"I've seen Frank. He can't help me."
Archer put down the paper and stared at it for a few seconds. Then he leaned back in his chair and sent her a quelling glance. "If Frank can't help you, I sure can't."
"I'm paying a fee to rent a lane here." A couple of stray hairs tickled her eyelashes, but her hands were trembling too much and she didn't dare swipe them away.
Something flickered in his eyes. "Thank you," he said wryly as his dark gaze slid over her pale ecru blouse and sleek black trousers, not stopping until it settled on her überfashionable round-toed black pumps. Then he raised his brows and retraced each inch of her until he was looking into her eyes again.
His stare took her breath away. She swallowed. "I want you to teach me to shoot."
"No? Whatwhy" She was speechless. She'd expected him to give her a hard time, but he'd shot that single word at her like a bullet.
She closed her eyes for an instant, struggling to stay calm. She couldn't get rid of the urge to turn and run, and he knew it.
He was trying to intimidate her. Trying, ha. He'd succeeded, and he knew that too. But her sanity, maybe even her life, depended on persuading him to help her. She'd be damned if he would succeed in scaring her away.
When she opened her eyes he was watching her.
"Why not?" she asked. "This is a public range, isn't it?"
"Well, Detective Archer, I'm paid through the end of the month."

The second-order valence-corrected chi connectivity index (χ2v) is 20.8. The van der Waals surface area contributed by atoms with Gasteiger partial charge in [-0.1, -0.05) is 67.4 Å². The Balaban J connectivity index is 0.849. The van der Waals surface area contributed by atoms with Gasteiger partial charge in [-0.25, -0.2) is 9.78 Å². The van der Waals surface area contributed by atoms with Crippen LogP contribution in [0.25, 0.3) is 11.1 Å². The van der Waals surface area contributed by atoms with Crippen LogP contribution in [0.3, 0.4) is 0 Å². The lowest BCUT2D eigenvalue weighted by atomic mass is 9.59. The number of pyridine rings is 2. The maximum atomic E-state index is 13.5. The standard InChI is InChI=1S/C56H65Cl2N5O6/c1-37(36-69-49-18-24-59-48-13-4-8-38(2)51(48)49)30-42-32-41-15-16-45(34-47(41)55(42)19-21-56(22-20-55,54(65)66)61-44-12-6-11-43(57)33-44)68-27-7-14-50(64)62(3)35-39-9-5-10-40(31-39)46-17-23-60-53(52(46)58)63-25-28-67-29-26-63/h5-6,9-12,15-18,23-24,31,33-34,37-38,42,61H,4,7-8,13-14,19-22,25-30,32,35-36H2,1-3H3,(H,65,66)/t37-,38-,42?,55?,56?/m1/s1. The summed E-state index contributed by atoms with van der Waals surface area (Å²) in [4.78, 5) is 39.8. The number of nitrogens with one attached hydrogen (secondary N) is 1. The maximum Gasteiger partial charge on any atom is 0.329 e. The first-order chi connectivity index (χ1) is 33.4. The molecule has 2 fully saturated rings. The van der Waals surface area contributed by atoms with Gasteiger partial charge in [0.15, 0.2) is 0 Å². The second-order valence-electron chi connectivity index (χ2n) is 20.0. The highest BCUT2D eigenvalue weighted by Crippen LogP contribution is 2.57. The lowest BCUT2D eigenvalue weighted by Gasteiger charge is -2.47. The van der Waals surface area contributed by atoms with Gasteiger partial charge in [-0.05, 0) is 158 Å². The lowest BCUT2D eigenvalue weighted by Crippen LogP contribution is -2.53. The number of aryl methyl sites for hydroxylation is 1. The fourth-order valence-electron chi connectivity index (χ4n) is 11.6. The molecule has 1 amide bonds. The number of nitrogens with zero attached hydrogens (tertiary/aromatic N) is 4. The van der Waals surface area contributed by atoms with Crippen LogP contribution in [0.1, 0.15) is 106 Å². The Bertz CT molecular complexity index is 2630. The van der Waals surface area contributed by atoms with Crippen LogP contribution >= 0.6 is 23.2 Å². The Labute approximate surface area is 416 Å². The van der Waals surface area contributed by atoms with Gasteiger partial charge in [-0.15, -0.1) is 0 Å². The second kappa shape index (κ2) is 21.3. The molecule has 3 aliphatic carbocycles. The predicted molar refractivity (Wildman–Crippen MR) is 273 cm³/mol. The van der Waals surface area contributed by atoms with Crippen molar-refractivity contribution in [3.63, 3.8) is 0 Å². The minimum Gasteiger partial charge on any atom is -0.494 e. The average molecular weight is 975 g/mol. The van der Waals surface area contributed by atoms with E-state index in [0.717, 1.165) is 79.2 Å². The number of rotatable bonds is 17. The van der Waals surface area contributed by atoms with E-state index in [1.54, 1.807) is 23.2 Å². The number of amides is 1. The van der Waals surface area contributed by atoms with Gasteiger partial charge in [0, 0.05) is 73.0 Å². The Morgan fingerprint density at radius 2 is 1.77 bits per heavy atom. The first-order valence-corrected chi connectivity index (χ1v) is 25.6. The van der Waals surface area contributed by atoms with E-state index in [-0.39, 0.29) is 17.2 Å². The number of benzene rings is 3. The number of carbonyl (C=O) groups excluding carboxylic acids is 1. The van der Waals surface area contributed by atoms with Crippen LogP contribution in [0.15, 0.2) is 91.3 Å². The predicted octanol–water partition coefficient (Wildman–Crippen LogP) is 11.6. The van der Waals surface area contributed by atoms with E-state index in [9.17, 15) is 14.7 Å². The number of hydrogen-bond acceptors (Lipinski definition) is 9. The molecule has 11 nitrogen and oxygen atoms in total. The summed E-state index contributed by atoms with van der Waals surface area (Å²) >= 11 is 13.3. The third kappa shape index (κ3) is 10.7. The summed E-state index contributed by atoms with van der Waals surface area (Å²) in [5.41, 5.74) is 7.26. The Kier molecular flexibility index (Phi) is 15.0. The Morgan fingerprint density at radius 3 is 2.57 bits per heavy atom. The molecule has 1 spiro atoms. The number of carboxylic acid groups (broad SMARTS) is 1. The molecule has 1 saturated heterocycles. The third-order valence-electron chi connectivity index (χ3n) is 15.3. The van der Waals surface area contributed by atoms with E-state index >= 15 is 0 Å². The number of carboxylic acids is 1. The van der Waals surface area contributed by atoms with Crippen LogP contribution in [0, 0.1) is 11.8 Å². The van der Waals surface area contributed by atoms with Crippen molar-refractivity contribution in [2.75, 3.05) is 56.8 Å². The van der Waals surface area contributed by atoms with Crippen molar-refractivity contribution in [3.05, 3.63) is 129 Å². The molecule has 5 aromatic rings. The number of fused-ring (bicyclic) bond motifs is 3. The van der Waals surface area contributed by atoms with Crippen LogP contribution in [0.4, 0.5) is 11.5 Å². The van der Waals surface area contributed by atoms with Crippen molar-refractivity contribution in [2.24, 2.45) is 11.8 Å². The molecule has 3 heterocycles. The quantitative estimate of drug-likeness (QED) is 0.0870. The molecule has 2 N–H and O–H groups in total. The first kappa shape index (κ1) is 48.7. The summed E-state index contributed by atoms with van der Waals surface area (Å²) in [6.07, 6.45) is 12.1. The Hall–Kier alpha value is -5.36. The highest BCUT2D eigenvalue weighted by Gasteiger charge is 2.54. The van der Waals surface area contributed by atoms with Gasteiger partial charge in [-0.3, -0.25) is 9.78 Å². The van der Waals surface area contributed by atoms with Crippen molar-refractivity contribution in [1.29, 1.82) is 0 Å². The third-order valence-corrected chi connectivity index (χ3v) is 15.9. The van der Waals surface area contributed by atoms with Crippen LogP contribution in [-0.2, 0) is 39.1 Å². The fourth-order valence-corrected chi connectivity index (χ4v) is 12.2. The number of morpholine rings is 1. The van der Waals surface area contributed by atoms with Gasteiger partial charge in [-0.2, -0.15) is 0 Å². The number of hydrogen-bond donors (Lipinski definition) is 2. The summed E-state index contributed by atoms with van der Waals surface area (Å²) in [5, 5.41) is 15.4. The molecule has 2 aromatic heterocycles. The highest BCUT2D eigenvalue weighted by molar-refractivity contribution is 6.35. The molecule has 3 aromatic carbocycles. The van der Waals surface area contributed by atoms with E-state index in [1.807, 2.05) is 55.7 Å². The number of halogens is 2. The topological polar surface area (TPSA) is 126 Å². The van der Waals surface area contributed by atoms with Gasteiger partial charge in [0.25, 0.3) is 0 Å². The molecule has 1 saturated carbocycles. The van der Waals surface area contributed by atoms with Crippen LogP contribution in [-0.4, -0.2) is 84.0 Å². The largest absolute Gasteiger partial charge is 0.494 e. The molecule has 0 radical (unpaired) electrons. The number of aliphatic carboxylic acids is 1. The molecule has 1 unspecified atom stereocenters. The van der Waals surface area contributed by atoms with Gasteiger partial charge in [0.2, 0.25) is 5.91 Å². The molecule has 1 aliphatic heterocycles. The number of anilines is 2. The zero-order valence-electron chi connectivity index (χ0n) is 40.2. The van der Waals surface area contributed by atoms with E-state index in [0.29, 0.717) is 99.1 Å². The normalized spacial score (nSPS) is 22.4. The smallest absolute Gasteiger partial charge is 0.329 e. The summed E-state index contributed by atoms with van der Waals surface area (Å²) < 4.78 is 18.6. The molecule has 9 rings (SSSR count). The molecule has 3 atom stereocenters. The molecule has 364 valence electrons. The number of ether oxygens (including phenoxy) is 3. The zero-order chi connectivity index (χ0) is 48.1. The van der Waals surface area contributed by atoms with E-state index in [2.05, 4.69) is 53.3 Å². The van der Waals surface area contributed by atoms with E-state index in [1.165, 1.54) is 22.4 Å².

He winced. "Geoffrey Archer. Not Detective."
His hostile growl rumbled through her. She'd thrown out his former title to try to gain a semblance of an advantage over himand truthfully, to hit him where it hurt.
She'd definitely done that. Too well. She'd seen pain behind his narrowed eyes.
Involuntarily, she glanced down at his hands. They were big and elegant, with long blunt fingers. The only visible indication of the injury that had forced him to retire early was the network of scars across the back of his right hand, and the slight curve of his index finger.
She knew from newspaper reports that more than a year ago his wife had shot him in the hand before turning the gun on herself and committing suicide.
Feeling embarrassed that she'd deliberately baited him and unaccountably sorry for what had happened to him, Resa spun on her heel and walked back toward the lane she'd rented.
She stepped up to the counter and pulled the gun out of her purse. She ejected the empty magazine and laid it on the counter. Then she wrapped her fingers around the gun's handle.
She wasn't going to give up. She'd learn how to handle a gun. Eventually, she'd learn to shoot it, with or without Archer's help.
"What the hell are you doing?"
She jumped. He'd sneaked up on her, something she'd have thought he could never do. She answered him without turning around. "Learning to hold my weapon."
"It's nearly ten." His words were tight, squeezed out from his clenched jaw.
She felt a mean triumph. She'd forced him out from behind the barricade of his desk. She whirled and glared up at him. "I need a few more minutes."
Without meeting her gaze, he stalked away.
Gritting her teeth and ignoring the frustrated stinging behind her eyes, Resa awkwardly aimed her empty gun at the silhouette of the man who'd raped her sister.